Arrival leaves its audience with much to think about, messages about time, language and communication which I cannot parse without seeing the film several more times. I have also understated its relevance to the current political climate: vigilante soldiers bomb the aliens’ ship showing how reactionary movements can rise up against perceived threats and there are some very Watchmen-esque doomsday themes.
Arrival makes me feel optimistic for the future in a dark foreboding sort of way; maybe a visit from aliens is exactly what the world needs right now. But it also makes me glad to see my profession of academia represented in a film that bears a resemblance to my lived experiences. I can only hope for more characters like Louise Banks in the future.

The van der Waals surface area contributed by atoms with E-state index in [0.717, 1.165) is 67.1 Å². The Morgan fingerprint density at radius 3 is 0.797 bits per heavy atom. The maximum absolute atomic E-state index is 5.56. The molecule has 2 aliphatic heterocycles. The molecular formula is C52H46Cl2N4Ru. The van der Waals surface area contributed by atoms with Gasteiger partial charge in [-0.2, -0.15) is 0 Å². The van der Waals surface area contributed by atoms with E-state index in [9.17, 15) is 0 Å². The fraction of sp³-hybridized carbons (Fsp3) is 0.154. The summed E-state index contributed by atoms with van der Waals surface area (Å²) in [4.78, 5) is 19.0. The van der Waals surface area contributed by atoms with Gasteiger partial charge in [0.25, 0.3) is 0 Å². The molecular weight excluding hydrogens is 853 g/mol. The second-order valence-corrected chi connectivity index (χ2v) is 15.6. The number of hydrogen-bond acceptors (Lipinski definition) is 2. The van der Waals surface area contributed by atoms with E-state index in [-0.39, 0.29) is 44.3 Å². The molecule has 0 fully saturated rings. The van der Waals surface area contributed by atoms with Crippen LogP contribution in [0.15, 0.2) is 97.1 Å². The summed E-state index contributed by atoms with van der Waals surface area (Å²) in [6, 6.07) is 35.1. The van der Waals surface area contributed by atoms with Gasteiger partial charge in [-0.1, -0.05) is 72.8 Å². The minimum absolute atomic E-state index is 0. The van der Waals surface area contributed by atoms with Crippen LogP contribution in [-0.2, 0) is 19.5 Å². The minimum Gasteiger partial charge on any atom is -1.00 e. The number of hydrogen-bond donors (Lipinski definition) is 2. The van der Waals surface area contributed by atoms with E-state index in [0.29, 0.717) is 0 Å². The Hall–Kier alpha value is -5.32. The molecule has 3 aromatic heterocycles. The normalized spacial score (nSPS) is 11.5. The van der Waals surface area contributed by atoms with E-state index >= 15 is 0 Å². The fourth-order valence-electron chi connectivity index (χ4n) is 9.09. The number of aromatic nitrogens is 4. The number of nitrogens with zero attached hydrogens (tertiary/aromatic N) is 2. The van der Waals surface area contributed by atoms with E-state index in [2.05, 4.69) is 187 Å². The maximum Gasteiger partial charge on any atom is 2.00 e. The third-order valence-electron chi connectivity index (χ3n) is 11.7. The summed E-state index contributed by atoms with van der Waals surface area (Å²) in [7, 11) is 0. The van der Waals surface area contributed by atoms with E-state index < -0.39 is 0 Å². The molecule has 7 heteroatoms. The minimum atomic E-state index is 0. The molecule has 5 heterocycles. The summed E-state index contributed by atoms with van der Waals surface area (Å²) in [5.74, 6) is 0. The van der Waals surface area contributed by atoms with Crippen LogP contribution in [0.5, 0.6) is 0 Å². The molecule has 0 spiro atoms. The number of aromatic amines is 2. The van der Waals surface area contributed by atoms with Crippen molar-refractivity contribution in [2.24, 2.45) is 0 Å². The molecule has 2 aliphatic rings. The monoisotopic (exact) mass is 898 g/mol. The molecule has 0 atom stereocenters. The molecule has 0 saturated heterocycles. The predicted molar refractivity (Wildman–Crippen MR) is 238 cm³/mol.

All pictures courtesy of Paramount Pictures, all rights reserved.
1. A person wearing an orange space suit with only their face visible (the face with delicate features and blue eyes) is holding a white flipchart with HUMAN written on it in black ink. It’s Amy Adams as Louise Banks in Arrival. There’s another figure wearing orange spacesuit in the background.
2. A white woman’s left profile against a sunlit yellowish-green field in the background, with a black oval shape floating above the ground to her left. Her hair is in a bun on top of her head and she seems deep in thoughts. It’s Amy Adams as Louise Banks in Arrival.
3. A white man in a grey jumper is looking intensely off camera, it’s Jeremy Renner as Ian Donnelly in Arrival. There’s another figure to the left, looking in the same direction via binoculars, and two soldiers (one white one black) in camouflage army uniforms and helmets in the background, blurred. There are white satellite dishes in the background too.